Without a doubt, COVID-19 has been tough for everyone.
For some of us, the pandemic has disrupted our lives to the point that we all are suffering from cabin fever in springtime. But for others, it has been the worst time of their lives. Many families in our community are grieving the loss of their loved ones who could not beat this terrible virus.
The daily news on the number of sick and deceased due to the coronavirus in Iowa is disheartening — they are constantly climbing. Coronavirus doesn’t discriminate. It has attacked world leaders, well-known artists, health care workers, custodians and meatpacking plant employees. It also has spread all the way to the White House.
Unfortunately, as in most crises, the hardest hit are the most vulnerable communities — our elders, the marginalized and people of color. Some Midwestern politicians had the gall to blame minority “cultures” for spreading the virus due to their way of life. Even Wisconsin Supreme Court Chief Justice Patience Roggensack dared to say that it was not spreading among the “regular folks” in her county when referring to the meatpacking plant workers.
Yes, we all are in the same ocean facing the same storm, yet our circumstances vary anywhere from a yacht to a canoe, with many others just trying to swim against the current.
When I talked to Carmen (not her real name in order to protect her identity), I knew I was in the space of someone without a boat, although she is an “essential worker.” She is a child care provider, working so other “essential workers” can show up to work.
Carmen is from El Salvador and has lived in Des Moines for the past 18 years. She is undocumented. Like most immigrants, she moved here looking for a better life and to help her parents back home.
She started feeling sick in the middle of April with headaches, back pain and fever. Her first thought was that she had a common cold, and did what most people without health insurance do — resort to over-the-counter medication. For her, going to the doctor is not an option. Her family cannot afford it.
Carmen’s symptoms continued to worsen. She lost her appetite, sense of smell and taste, and then started vomiting. On May 3, she could not take it anymore because breathing had become difficult. Carmen’s daughters begged her to go to the emergency room. Once there, she tested positive for COVID-19.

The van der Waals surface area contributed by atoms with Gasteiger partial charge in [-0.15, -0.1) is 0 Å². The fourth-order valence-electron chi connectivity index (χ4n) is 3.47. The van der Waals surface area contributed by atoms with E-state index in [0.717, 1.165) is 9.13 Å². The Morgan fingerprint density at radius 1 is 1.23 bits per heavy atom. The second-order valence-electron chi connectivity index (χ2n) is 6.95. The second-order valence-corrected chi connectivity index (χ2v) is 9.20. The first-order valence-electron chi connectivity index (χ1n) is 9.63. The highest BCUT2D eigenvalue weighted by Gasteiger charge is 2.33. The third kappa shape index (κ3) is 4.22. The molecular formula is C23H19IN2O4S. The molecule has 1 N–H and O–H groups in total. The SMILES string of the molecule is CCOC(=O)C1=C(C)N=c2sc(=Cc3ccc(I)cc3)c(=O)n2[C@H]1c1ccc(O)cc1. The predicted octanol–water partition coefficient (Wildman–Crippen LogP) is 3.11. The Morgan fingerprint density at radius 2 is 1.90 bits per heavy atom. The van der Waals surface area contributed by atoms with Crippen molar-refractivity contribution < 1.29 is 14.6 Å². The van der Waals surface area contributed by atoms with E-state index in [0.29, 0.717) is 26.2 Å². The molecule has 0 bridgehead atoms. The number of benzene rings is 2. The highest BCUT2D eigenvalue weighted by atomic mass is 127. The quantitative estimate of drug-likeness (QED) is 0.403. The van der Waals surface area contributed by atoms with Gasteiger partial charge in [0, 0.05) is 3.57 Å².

“The doctors recommended me to stay at the hospital,” she said. “I stayed, but decided to go back home the next morning. I knew that staying there would be extremely expensive and I also needed to watch my younger daughters.”
At home, Carmen and her daughters felt lost and did not know what to do next. The hospital gave her a prescription, but they were concerned about heading to the pharmacy because they did not want to expose more people to the virus. They were also afraid about the price of the medicine.
The young women thought of someone who could help them — their ESL teacher, Ms. Blanco, and they reached out to her. Ms. Blanco was a lifeline for them.
“I told them to go to the drive-through and give them the prescription,” the teacher said. “If it was too expensive, I would help them pay for it.”
When the pharmacy found out they had no insurance, the medicine was placed back on the shelf. Carmen’s 16-year-old daughter had to return to the pharmacy two more times until she convinced them she had the $70 to pay for it.
When Carmen and I spoke, she was feeling better, yet she kept coughing. Right now, the family’s biggest concern is how to pay for the overnight stay at the hospital. She has not worked in the last three weeks and managed to stay afloat thanks to her brother’s help.
I worry for Carmen and her daughters. What are they are going to do without an income, a stimulus check, and no access to resources due to Carmen’s immigration status? How about the millions of people without health insurance, living paycheck to paycheck, and those who have lost their jobs?
A new analysis from the Kaiser Family Foundation shows about 27 million people have lost health insurance during the pandemic due to job losses.
Inequality is as damaging and deadly as the coronavirus. Inequality has affected millions of people throughout the history of humankind, yet we have made little progress in getting rid of it — no vaccine for it yet.
The pandemic has shown us not only how fragile we are, but also how many communities lack the proper safety nets to fight this virus. One of the cruelest lessons learned is how society, governments and corporations place value in some lives but not in others.
It is hard to understand how Iowa Gov. Kim Reynolds and President Donald Trump spend so much time and energy talking about reopening the state and the country while continuing to ignore the devastation the pandemic has caused in marginalized communities. How can they forget those who are the backbone of our economy? The ones suddenly deemed essential workers, many of whom are undocumented and cannot afford health insurance.
Prioritizing the economy over safety confirms that we need vaccines for inequality and COVID-19 because we cannot survive when we neglect the very workforce that sustains our country. These men and women are not disposable.
Let us not forget who is choosing the value of life during this crisis. You and I can be next, so speak out!
by Claudia Thrane
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